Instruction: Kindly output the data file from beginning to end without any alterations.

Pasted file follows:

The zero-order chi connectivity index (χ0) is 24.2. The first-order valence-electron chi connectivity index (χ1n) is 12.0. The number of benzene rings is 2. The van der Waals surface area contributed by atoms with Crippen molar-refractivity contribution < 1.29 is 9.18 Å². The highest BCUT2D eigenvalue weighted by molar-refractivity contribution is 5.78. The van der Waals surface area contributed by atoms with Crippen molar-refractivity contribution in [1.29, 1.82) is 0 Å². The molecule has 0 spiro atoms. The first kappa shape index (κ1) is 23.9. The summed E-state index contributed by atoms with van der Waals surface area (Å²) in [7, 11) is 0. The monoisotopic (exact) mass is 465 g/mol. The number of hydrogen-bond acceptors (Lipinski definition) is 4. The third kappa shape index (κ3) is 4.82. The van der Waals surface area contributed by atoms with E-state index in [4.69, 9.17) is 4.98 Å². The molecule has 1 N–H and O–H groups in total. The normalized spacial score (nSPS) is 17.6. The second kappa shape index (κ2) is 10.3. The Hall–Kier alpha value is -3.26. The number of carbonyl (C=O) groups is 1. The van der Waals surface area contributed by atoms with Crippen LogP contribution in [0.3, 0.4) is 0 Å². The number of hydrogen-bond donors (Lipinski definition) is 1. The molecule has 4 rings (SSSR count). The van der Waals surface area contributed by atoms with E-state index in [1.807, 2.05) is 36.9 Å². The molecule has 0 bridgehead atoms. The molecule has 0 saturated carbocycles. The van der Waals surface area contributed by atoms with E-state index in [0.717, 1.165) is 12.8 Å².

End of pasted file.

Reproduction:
The zero-order chi connectivity index (χ0) is 24.2. The first-order valence-electron chi connectivity index (χ1n) is 12.0. The number of benzene rings is 2. The van der Waals surface area contributed by atoms with Crippen molar-refractivity contribution < 1.29 is 9.18 Å². The highest BCUT2D eigenvalue weighted by molar-refractivity contribution is 5.78. The van der Waals surface area contributed by atoms with Crippen molar-refractivity contribution in [1.29, 1.82) is 0 Å². The molecule has 0 spiro atoms. The first kappa shape index (κ1) is 23.9. The summed E-state index contributed by atoms with van der Waals surface area (Å²) in [7, 11) is 0. The monoisotopic (exact) mass is 465 g/mol. The number of hydrogen-bond acceptors (Lipinski definition) is 4. The third kappa shape index (κ3) is 4.82. The van der Waals surface area contributed by atoms with E-state index in [4.69, 9.17) is 4.98 Å². The molecule has 1 N–H and O–H groups in total. The normalized spacial score (nSPS) is 17.6. The second kappa shape index (κ2) is 10.3. The Hall–Kier alpha value is -3.26. The number of carbonyl (C=O) groups is 1. The van der Waals surface area contributed by atoms with Crippen LogP contribution in [0.3, 0.4) is 0 Å². The number of hydrogen-bond donors (Lipinski definition) is 1. The molecule has 4 rings (SSSR count). The van der Waals surface area contributed by atoms with E-state index in [1.807, 2.05) is 36.9 Å². The molecule has 0 bridgehead atoms. The molecule has 0 saturated carbocycles. The van der Waals surface area contributed by atoms with E-state index in [0.717, 1.165) is 12.8 Å².